At first, the art and clever storytelling (of which the art is integral) swept me up. The narrative occurs on many levels. At its base is the love story of a girl and a boy who escape slavery only to be recaptured in cruel ways. Woven in are stories from the Qur’an, the Old and New Testament, and from the Thousand and One Nights; an exploration of numerology and Arabic calligraphy; an indictment of the ecological destruction wrought on water systems and on the desert; and a swipe at racism and the dismal status of women.
Something nagged at me, though.
I know precious little about Arabic culture, close to nothing about the Qur’an, and am equally uneducated about desert ecology. But I do know that all Arab men are not brutes. All Arab women are not sex objects. Parents love their children—in all cultures.
Granted, storytelling would be boring if protagonists only came from happy homes, had caring parents, and lived in a just world. Dystopia is a popular genre, after all. But Habibi promises something else: a view into another culture and another world.
And much of the book feels real. Although at first it isn’t clear when this tale takes place, we are clued in early that this is not the ancient past: there are car parts and a boat’s engine room. It's plausible to start the story with a child bride and slavery---unfortunately both still exist. As more of the narrative gets woven in, we encounter Mohammed in a respectful portrayal, and find Bible and Qur’an stories laid out with thought. The forays into the power of writing and numbers seem to be based on extensive research.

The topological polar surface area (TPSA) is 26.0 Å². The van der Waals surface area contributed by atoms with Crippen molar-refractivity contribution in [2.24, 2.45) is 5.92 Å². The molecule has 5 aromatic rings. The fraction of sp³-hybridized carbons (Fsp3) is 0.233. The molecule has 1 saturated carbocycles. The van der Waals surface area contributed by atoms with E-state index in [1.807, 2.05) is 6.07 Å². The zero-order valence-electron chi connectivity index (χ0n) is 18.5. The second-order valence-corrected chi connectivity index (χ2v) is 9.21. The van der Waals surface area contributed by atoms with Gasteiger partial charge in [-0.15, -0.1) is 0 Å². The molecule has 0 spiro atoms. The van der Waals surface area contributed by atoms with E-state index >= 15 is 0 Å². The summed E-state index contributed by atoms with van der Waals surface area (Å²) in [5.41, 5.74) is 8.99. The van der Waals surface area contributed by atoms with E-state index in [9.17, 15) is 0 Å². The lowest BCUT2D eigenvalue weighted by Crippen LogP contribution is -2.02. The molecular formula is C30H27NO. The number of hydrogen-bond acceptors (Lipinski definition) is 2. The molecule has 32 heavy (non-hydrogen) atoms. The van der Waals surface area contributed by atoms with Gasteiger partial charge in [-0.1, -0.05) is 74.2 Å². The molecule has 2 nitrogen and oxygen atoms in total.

I am led to believe that there is truth here—the story may be fictitious, but the details are taken from life.
But they aren’t.
Women are repeatedly defined by their sexuality, with an almost pin-up fascination. Rape is portrayed as a turn-on. Characters are one stereotype after another (the Arab brute, the soulless soldier, the lustful black servant, the rapacious sultan, the fisherman-fool)---too much of the cast comes from central casting. Which makes me wonder, what does the author know about the culture he is depicting? How much of the set is false? And if the set isn't quite right, how can I trust his depiction of what is happening to the desert? Or trust that there aren’t errors in his researched sacred stories and calligraphy?
It’s not enough to get a culture’s art right. Culture is more than a people’s art. If you want me to trust that you are telling me something true, you have to get the people right, too.